-- Dominique 42:41
Thank you so much for sharing that, all of this is incredibly fascinating. Like,thank you so much for sharing all of this -
-- Genoveva 42:48
Oh, you're welcome.
-- Dominique 42:49
I want to pivot a little bit and go back to a while ago when you mentioned that,you know, one of the biggest changes for you has been that you know you're now at home, working all day with your husband, we want to know a little bit about how COVID has impacted, you know, you and your family dynamics, how those have changed. And so, if you could share a little bit about, about that, that would be great.
-- Genoveva 43:16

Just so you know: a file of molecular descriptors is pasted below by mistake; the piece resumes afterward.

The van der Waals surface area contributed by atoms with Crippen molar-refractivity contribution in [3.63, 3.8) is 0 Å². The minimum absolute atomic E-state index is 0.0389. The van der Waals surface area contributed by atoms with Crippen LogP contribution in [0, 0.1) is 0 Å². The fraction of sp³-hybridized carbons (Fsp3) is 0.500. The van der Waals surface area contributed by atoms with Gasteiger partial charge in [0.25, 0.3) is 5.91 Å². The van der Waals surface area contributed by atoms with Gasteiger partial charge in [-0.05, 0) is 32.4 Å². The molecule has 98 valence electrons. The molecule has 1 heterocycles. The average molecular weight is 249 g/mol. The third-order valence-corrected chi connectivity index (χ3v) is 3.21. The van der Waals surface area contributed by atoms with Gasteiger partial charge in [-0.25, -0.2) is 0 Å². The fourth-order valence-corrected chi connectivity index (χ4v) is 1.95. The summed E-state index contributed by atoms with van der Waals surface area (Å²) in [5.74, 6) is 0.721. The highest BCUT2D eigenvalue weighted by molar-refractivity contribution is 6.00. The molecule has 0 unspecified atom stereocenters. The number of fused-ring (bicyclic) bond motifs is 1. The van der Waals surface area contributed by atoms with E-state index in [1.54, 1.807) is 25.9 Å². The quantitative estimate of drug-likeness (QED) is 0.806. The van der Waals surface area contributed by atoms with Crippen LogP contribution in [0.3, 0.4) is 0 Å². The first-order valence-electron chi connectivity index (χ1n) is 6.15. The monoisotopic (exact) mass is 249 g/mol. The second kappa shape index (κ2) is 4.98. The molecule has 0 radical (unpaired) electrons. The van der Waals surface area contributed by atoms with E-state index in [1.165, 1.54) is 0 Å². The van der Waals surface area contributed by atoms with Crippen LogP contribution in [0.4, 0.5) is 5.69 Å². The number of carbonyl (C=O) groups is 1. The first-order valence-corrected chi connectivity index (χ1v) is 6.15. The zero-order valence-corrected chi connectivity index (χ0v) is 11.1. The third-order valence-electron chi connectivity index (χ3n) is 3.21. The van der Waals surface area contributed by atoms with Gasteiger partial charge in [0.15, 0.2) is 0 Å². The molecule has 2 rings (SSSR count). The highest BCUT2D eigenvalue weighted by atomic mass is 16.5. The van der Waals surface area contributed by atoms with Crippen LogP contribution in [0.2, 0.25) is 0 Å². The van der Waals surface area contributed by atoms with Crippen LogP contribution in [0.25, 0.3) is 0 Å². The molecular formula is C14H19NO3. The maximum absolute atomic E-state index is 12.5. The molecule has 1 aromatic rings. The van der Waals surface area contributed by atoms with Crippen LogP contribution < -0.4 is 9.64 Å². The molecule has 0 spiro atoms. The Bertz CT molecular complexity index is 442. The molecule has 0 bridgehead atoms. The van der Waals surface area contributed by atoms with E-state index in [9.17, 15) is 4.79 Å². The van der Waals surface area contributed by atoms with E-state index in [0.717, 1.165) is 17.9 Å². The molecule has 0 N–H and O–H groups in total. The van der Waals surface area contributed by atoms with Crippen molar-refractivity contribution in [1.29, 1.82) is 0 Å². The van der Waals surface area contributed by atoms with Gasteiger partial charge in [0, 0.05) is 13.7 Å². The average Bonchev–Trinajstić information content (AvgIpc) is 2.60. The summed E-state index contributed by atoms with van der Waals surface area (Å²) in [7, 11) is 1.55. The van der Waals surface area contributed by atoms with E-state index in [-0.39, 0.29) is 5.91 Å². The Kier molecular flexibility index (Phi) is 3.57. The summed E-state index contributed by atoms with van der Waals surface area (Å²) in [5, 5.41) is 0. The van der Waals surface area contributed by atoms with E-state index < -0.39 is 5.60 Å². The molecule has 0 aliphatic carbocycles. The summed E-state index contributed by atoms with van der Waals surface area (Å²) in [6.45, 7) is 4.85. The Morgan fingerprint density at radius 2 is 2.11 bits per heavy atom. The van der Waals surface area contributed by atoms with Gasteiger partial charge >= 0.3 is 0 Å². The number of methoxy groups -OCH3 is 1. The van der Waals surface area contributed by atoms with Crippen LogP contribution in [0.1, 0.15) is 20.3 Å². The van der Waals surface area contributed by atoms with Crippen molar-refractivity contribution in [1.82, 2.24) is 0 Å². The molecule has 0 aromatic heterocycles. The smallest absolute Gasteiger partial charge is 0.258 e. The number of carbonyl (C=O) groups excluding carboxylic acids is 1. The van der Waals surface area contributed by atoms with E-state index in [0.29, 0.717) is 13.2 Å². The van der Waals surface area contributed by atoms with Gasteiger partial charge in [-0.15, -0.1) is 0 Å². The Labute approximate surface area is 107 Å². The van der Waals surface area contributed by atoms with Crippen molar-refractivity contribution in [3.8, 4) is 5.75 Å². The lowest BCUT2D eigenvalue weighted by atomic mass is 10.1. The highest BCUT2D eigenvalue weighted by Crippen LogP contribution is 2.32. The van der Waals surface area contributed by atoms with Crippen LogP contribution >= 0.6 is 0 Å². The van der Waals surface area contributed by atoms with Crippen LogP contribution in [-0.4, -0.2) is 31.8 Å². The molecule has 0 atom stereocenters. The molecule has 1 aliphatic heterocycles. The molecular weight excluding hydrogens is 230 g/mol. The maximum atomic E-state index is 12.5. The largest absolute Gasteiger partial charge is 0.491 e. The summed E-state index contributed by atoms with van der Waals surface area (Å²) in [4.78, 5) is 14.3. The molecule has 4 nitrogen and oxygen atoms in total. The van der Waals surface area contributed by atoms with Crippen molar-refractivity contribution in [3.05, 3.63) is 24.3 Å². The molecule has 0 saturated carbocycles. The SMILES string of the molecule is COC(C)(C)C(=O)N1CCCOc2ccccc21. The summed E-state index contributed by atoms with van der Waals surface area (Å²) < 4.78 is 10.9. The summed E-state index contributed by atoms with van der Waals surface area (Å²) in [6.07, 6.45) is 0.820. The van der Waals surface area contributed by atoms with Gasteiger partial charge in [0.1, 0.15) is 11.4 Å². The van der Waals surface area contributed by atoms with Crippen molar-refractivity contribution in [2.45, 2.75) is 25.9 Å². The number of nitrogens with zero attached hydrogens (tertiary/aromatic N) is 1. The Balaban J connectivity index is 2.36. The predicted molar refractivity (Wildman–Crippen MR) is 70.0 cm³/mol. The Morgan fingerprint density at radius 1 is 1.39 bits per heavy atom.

Sure. I mean, I think, um, you know, there is this recommendation just toshelter in place, and not even to visit or have like family gatherings. And on Father's Day, we did have a family gathering and it was really hard. Like, there was this really hard decision about like, oh my gosh, should I be wearing a face mask, but these are all people I love and, and, you know, my, my husband told me afterwards that it was the best Father's Day that he ever had, because all of the kids were together. And certainly, it's been months since we've been able to see them. So, I think, you know, at no other point would we ever have worried about having a family gathering or the guilt about having had a family gathering but there is also this reality of exposure and exposure exposing others. So, you know, when, when we first heard about this happening, I have a 77-year-old mother and she lives about two hours away from me. My mom is incredibly strong. She's incredibly independent. She has a better memory than me, right? Like so. Um, you know, and she's been a farm worker and a laborer all of her life. Um, very independent. So, I was having these conversations with my mom, "no vayas pa fuera. no quiero que salgas," right, like, "just stay at home, you're at risk. I don't want anything to happen to you." And maybe she listened to me for about a week. But then after that, she was just like, "no, no, no," like, "me voy a poner la máscara y tengo que hacer mis mandados and I have to do this." And I remember one time I was still under the false belief that she was listening to me and staying home, and I walk in the door and there's a bag of pan dulce on her table. Well, we don't have any panaderos that sell in neighborhood. So, I know she had to have gone out to the panadería to go buy the pan, right. And so, I'm just like, "mom, pa que andas afuera?" And, and so there, there is that, like, that's a change of a dynamic right? Like now I'm the one worried for her and worried about what risks she's taking on a daily basis. And those roles were flipped, right? Like as a child, I know she would be just as worried about, you know, taking long for me to come home from school and "where were you" and "why didn't you come straight home type of things," right. And, and I call her, you know, I'm almost on a daily basis just to check up on her. But, you know, the reality for my mom is also she's been someone who has helped her community, a lot of people do go to her for advice and support. And so, she takes pride in that. And so, it's very hard for her to disassociate entirely from the community that, you know, she's very connected to. So, you know, I think in my generation, my cousins, like, we're all, like, okay, we're not going to visit, but we're gonna still like call each other and just check up on each other. And so, we're much more conservative about like, "oh, no, you can't come to my home right now because of this COVID mess." But you know, with my nuclear family, my, my mom in particular, I do check up on her, I do visit her every other week, at least. And I am again for the same reasons that I'm worried about exposing my señoras I'm worried about exposing her too. So, you know, I make sure that we're providing her hand sanitizer and masks and gloves because I know she will go out without me, you know, wanting her to. But yeah, I think that's the way the dynamic has fixed. And then when I think about my sons, my sons are millennials, right? And they know everything. And when I talk to them about wearing a mask, they're like, let me show you how the mask doesn't stop anything. And they'll go get like a spray bottle and do these experiments with me and I'm like, who sneezes as hard as a spray bottle. You're not going to get the same, like, you know, pressure coming out of a mask, right? Um, so, it's funny just to hear them, but, you know, one thing with my younger son is he was a smoker. And when I began to talk to him about, you know, the threat of his lungs, and should he become infected and how he's really putting himself in a vulnerable position, like I have noticed he has stopped smoking right now. So, I feel like that at least was advantageous. But, um, yeah, I think for me and my husband, you know, being around your partner, if you're in your honeymoon period is wonderful. I've been married to my husband for 16 years, and we're very comfortable with each other, but we can get on each other's nerves. I'm not gonna lie. So, I, you know, sometimes I'm over here in my little desk area, I'm really concentrating, trying to get something that I met on deadline, and he'll be asking me these random questions. And I'm like, "can you not see that I'm working over here that I'm trying to focus?" And he's like, "oh," you know, "well, excuse me." And so, it's like, there's tension over like, insignificant things like that, right? But um, I think you know, it's, it just all goes back to feeling like you are sequestered and just the stress and anxiety about what's happening in the world. And you know, we're human and that stress, whether we want to believe it, consciously or subconsciously is affecting us, and that it does affect our reactions. Like, I feel that I have a much shorter fuse sometimes in some of my interactions, even in email. Like, I, I consciously think, like, I don't want to say anything that is too abrasive or aggressive because I, I know everybody else out there is struggling, and I don't want to add another layer of that stress. But then when I get an email that's kind of harsh, I'm like, mad, like, why isn't he thinking about my stress? Or, you know, like, why aren't they being reciprocal in their tone and, and just email we know is just not a good way to communicate either for all of the reasons about tone and inflection and all of that, but, but yeah, I just feel like, there is some, you know, sensitivity and stress that we're all under that needs to be appreciated.